In an exploratory analysis of the phase IIIb/IV CheckMate 153 trial published in the Journal of Clinical Oncology, David M. Waterhouse, MD, MPH, and colleagues found that continuing nivolumab beyond 1 year of treatment vs stopping at 1 year of treatment was associated with better outcomes in patients with previously treated advanced non–small cell lung cancer (NSCLC).
David M. Waterhouse, MD, MPH
In the study, patients with previously treated advanced or metastatic NSCLC received nivolumab at 3 mg/kg every 2 weeks until disease progression, unacceptable toxicity, or withdrawal of consent, or for 1 year. Treatment beyond initial progressive disease was permitted for patients with investigator-assessed clinical benefit. Patients still receiving treatment at 1 year were randomly assigned irrespective of response status to continue nivolumab or to stop treatment (1-year fixed duration group), with the option of receiving nivolumab retreatment on-study after disease progression.
Of 1,428 patients who received nivolumab in the study, 252 (intent-to-treat population) were randomly assigned to continuous (n = 127) or 1-year fixed-duration treatment (n = 125). Of these, 89 and 85 patients, respectively, had not progressed at 1 year (progression-free survival population).
Minimum post–random assignment follow-up was 13.5 months. A total of 47 patients in the fixed-duration group had disease progression after random assignment, with 39 receiving retreatment with nivolumab. The median duration of treatment in the continuous group was 13.6 months.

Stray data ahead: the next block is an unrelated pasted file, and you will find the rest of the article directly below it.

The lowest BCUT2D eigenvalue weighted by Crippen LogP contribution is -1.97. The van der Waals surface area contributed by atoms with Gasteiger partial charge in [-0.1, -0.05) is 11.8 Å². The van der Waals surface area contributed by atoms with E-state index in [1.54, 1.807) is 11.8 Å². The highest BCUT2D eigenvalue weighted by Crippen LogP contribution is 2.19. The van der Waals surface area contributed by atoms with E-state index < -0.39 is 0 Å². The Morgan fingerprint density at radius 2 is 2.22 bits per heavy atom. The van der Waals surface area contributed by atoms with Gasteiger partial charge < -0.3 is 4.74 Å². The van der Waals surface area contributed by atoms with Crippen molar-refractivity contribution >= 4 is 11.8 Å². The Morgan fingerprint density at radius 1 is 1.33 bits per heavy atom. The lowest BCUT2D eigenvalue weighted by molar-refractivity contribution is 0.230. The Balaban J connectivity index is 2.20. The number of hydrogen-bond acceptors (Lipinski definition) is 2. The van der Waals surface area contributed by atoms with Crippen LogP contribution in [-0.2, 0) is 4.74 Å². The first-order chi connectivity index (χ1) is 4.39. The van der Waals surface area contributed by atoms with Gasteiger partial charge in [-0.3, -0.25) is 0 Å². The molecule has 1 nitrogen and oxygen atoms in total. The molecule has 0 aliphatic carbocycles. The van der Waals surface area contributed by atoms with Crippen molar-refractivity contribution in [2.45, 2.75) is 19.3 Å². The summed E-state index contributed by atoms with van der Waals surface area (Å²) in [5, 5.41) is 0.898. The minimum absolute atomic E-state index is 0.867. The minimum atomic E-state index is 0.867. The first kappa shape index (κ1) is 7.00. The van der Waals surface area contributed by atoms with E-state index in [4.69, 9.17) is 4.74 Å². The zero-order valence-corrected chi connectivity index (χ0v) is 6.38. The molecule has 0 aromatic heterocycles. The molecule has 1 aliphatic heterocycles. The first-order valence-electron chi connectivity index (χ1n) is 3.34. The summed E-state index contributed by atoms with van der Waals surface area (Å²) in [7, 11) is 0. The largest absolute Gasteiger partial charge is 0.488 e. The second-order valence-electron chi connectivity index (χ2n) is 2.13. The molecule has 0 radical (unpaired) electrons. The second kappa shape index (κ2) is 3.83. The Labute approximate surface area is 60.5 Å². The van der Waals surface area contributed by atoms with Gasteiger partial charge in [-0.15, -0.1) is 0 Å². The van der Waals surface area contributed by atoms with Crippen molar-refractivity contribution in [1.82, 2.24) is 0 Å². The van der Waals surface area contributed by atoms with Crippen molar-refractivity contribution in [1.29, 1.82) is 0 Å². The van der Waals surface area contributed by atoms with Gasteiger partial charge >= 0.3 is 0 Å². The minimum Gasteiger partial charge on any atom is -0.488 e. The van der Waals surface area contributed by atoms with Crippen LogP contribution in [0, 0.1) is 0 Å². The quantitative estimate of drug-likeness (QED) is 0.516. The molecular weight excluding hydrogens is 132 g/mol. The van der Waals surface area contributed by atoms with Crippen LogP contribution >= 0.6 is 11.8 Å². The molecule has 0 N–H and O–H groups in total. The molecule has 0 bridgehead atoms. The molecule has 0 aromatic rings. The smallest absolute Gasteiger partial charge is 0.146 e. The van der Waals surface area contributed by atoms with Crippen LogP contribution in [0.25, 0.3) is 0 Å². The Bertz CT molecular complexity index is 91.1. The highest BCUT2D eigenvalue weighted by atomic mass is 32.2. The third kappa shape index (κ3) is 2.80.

“To our knowledge, these findings from an exploratory analysis represent the first randomized data on continuous vs fixed-duration immunotherapy in previously treated advanced NSCLC and suggest that continuing nivolumab beyond 1 year improves outcomes.”— David M. Waterhouse, MD, MPH, and colleagues
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In the progression-free survival population, median progression-free survival was 24.7 months in the continuous group vs 9.4 months in the fixed-duration group (hazard ratio [HR] = 0.56, 95% confidence interval [CI] = 0.37–0.84). Rates at 1 and 2 years were 64.6% vs 44.0% and 51.9% vs 30.7%. Among the 62 vs 58 patients with objective response at random assignment, median progression-free survival was 31.0 months vs 10.6 months (HR = 0.46, 95% CI = 0.27–0.77).
In the intent-to-treat population, median overall survival was not reached vs 28.8 months (HR = 0.62, 95% CI = 0.42–0.92). Rates at 1 and 2 years were 82.9% vs 81.7% and 70.4% vs 56.8%.
In the progression-free survival population, median overall survival was not reached vs 32.5 months (HR = 0.61, 95% CI = 0.37–0.99). Rates at 1 and 2 years were 86.1% vs 82.0% and 73.4% vs 60.9%. Among patients with objective response at random assignment, median overall survival was not reached vs 33.5 months (HR = 0.50, 95% CI = 0.26–0.97).
Few new-onset treatment-related adverse events were observed, and no new safety signals were identified.
The investigators concluded, “To our knowledge, these findings from an exploratory analysis represent the first randomized data on continuous vs fixed-duration immunotherapy in previously treated advanced NSCLC and suggest that continuing nivolumab beyond 1 year improves outcomes.”
Disclosure: The study was supported by Bristol Myers Squibb and Ono Pharmaceutical. For full disclosures of the study authors, visit ascopubs.org.The content in this post has not been reviewed by the American Society of Clinical Oncology, Inc. (ASCO®) and does not necessarily reflect the ideas and opinions of ASCO®.